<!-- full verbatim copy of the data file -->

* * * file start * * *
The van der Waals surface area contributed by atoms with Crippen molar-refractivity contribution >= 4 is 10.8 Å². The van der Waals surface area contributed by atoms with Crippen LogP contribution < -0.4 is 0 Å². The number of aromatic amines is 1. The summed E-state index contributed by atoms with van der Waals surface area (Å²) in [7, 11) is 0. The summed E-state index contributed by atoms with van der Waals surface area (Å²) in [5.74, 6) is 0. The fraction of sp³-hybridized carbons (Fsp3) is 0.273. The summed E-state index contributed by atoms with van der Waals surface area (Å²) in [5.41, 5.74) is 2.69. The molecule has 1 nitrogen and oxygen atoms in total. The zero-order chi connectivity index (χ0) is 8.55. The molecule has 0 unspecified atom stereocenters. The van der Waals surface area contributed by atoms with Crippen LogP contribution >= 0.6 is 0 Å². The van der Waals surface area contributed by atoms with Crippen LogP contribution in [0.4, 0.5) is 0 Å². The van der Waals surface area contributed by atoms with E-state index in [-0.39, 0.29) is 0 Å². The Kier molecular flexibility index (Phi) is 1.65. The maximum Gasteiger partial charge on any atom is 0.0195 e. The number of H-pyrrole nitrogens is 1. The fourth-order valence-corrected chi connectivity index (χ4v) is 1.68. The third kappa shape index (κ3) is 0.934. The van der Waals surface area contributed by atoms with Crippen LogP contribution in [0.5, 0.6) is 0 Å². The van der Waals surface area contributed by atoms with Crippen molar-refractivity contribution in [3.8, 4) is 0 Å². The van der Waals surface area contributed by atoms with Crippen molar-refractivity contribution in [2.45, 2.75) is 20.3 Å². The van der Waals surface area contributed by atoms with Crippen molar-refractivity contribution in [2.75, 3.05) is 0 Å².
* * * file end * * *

The van der Waals surface area contributed by atoms with Crippen molar-refractivity contribution >= 4 is 10.8 Å². The van der Waals surface area contributed by atoms with Crippen LogP contribution < -0.4 is 0 Å². The number of aromatic amines is 1. The summed E-state index contributed by atoms with van der Waals surface area (Å²) in [7, 11) is 0. The summed E-state index contributed by atoms with van der Waals surface area (Å²) in [5.74, 6) is 0. The fraction of sp³-hybridized carbons (Fsp3) is 0.273. The summed E-state index contributed by atoms with van der Waals surface area (Å²) in [5.41, 5.74) is 2.69. The molecule has 1 nitrogen and oxygen atoms in total. The zero-order chi connectivity index (χ0) is 8.55. The molecule has 0 unspecified atom stereocenters. The van der Waals surface area contributed by atoms with Crippen LogP contribution >= 0.6 is 0 Å². The van der Waals surface area contributed by atoms with Crippen LogP contribution in [0.4, 0.5) is 0 Å². The van der Waals surface area contributed by atoms with E-state index in [-0.39, 0.29) is 0 Å². The Kier molecular flexibility index (Phi) is 1.65. The maximum Gasteiger partial charge on any atom is 0.0195 e. The number of H-pyrrole nitrogens is 1. The fourth-order valence-corrected chi connectivity index (χ4v) is 1.68. The third kappa shape index (κ3) is 0.934. The van der Waals surface area contributed by atoms with Crippen LogP contribution in [0.5, 0.6) is 0 Å². The van der Waals surface area contributed by atoms with Crippen molar-refractivity contribution in [3.8, 4) is 0 Å². The van der Waals surface area contributed by atoms with Crippen molar-refractivity contribution in [2.45, 2.75) is 20.3 Å². The van der Waals surface area contributed by atoms with Crippen molar-refractivity contribution in [2.75, 3.05) is 0 Å².